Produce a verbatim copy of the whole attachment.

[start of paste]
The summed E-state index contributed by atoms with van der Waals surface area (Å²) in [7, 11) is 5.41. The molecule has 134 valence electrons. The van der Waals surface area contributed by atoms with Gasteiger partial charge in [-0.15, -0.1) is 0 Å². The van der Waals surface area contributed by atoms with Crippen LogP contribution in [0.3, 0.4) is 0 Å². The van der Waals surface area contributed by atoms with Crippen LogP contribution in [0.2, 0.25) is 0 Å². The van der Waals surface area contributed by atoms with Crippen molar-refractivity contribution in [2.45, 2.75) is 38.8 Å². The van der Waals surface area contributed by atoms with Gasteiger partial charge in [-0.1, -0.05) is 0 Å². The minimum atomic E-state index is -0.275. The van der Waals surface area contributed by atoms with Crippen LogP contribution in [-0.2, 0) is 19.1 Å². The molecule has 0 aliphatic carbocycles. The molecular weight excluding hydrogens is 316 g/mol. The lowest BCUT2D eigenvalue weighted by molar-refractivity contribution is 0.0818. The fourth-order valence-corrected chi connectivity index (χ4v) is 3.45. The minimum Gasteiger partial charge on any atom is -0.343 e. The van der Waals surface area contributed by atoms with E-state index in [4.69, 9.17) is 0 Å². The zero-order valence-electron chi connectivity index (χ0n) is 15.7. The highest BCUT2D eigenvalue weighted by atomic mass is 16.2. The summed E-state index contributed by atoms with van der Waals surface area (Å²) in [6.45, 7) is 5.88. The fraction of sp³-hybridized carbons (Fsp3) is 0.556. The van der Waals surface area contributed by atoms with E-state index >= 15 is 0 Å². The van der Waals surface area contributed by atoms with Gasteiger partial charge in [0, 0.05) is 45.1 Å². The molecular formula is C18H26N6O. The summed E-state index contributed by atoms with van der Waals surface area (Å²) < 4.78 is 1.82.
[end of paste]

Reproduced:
The summed E-state index contributed by atoms with van der Waals surface area (Å²) in [7, 11) is 5.41. The molecule has 134 valence electrons. The van der Waals surface area contributed by atoms with Gasteiger partial charge in [-0.15, -0.1) is 0 Å². The van der Waals surface area contributed by atoms with Crippen LogP contribution in [0.3, 0.4) is 0 Å². The van der Waals surface area contributed by atoms with Crippen LogP contribution in [0.2, 0.25) is 0 Å². The van der Waals surface area contributed by atoms with Crippen molar-refractivity contribution in [2.45, 2.75) is 38.8 Å². The van der Waals surface area contributed by atoms with Gasteiger partial charge in [-0.1, -0.05) is 0 Å². The minimum atomic E-state index is -0.275. The van der Waals surface area contributed by atoms with Crippen LogP contribution in [-0.2, 0) is 19.1 Å². The molecule has 0 aliphatic carbocycles. The molecular weight excluding hydrogens is 316 g/mol. The lowest BCUT2D eigenvalue weighted by molar-refractivity contribution is 0.0818. The fourth-order valence-corrected chi connectivity index (χ4v) is 3.45. The minimum Gasteiger partial charge on any atom is -0.343 e. The van der Waals surface area contributed by atoms with E-state index in [4.69, 9.17) is 0 Å². The zero-order valence-electron chi connectivity index (χ0n) is 15.7. The highest BCUT2D eigenvalue weighted by atomic mass is 16.2. The summed E-state index contributed by atoms with van der Waals surface area (Å²) in [6.45, 7) is 5.88. The fraction of sp³-hybridized carbons (Fsp3) is 0.556. The van der Waals surface area contributed by atoms with E-state index >= 15 is 0 Å². The van der Waals surface area contributed by atoms with Gasteiger partial charge in [0, 0.05) is 45.1 Å². The molecular formula is C18H26N6O. The summed E-state index contributed by atoms with van der Waals surface area (Å²) < 4.78 is 1.82.